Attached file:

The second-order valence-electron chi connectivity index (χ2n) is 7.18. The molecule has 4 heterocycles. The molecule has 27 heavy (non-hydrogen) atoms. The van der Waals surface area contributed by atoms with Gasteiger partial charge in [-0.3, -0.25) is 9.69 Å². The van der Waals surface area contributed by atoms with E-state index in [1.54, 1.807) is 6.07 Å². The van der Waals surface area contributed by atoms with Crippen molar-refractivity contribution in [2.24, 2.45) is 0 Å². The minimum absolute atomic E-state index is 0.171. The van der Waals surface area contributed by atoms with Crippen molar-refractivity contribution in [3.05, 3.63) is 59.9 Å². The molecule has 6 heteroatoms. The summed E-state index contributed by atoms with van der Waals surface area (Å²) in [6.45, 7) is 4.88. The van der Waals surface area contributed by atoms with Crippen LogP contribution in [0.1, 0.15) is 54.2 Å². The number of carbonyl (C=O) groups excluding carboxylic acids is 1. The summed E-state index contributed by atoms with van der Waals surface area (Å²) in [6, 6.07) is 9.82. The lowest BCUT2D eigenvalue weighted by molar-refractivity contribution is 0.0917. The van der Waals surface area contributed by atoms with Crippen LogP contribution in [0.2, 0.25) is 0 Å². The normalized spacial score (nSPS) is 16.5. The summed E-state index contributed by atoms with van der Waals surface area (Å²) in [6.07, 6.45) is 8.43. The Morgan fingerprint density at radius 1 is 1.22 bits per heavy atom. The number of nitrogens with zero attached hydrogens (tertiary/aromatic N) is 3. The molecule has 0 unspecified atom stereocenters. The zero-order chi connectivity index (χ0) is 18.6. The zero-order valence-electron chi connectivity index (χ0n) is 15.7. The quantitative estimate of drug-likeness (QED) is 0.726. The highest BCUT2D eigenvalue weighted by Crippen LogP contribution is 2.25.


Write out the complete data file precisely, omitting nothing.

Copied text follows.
The second-order valence-electron chi connectivity index (χ2n) is 7.18. The molecule has 4 heterocycles. The molecule has 27 heavy (non-hydrogen) atoms. The van der Waals surface area contributed by atoms with Gasteiger partial charge in [-0.3, -0.25) is 9.69 Å². The van der Waals surface area contributed by atoms with E-state index in [1.54, 1.807) is 6.07 Å². The van der Waals surface area contributed by atoms with Crippen molar-refractivity contribution in [2.24, 2.45) is 0 Å². The minimum absolute atomic E-state index is 0.171. The van der Waals surface area contributed by atoms with Crippen molar-refractivity contribution in [3.05, 3.63) is 59.9 Å². The molecule has 6 heteroatoms. The summed E-state index contributed by atoms with van der Waals surface area (Å²) in [6.45, 7) is 4.88. The van der Waals surface area contributed by atoms with Crippen LogP contribution in [0.1, 0.15) is 54.2 Å². The number of carbonyl (C=O) groups excluding carboxylic acids is 1. The summed E-state index contributed by atoms with van der Waals surface area (Å²) in [6, 6.07) is 9.82. The lowest BCUT2D eigenvalue weighted by molar-refractivity contribution is 0.0917. The van der Waals surface area contributed by atoms with Crippen LogP contribution in [0.2, 0.25) is 0 Å². The normalized spacial score (nSPS) is 16.5. The summed E-state index contributed by atoms with van der Waals surface area (Å²) in [6.07, 6.45) is 8.43. The Morgan fingerprint density at radius 1 is 1.22 bits per heavy atom. The number of nitrogens with zero attached hydrogens (tertiary/aromatic N) is 3. The molecule has 0 unspecified atom stereocenters. The zero-order chi connectivity index (χ0) is 18.6. The zero-order valence-electron chi connectivity index (χ0n) is 15.7. The quantitative estimate of drug-likeness (QED) is 0.726. The highest BCUT2D eigenvalue weighted by Crippen LogP contribution is 2.25.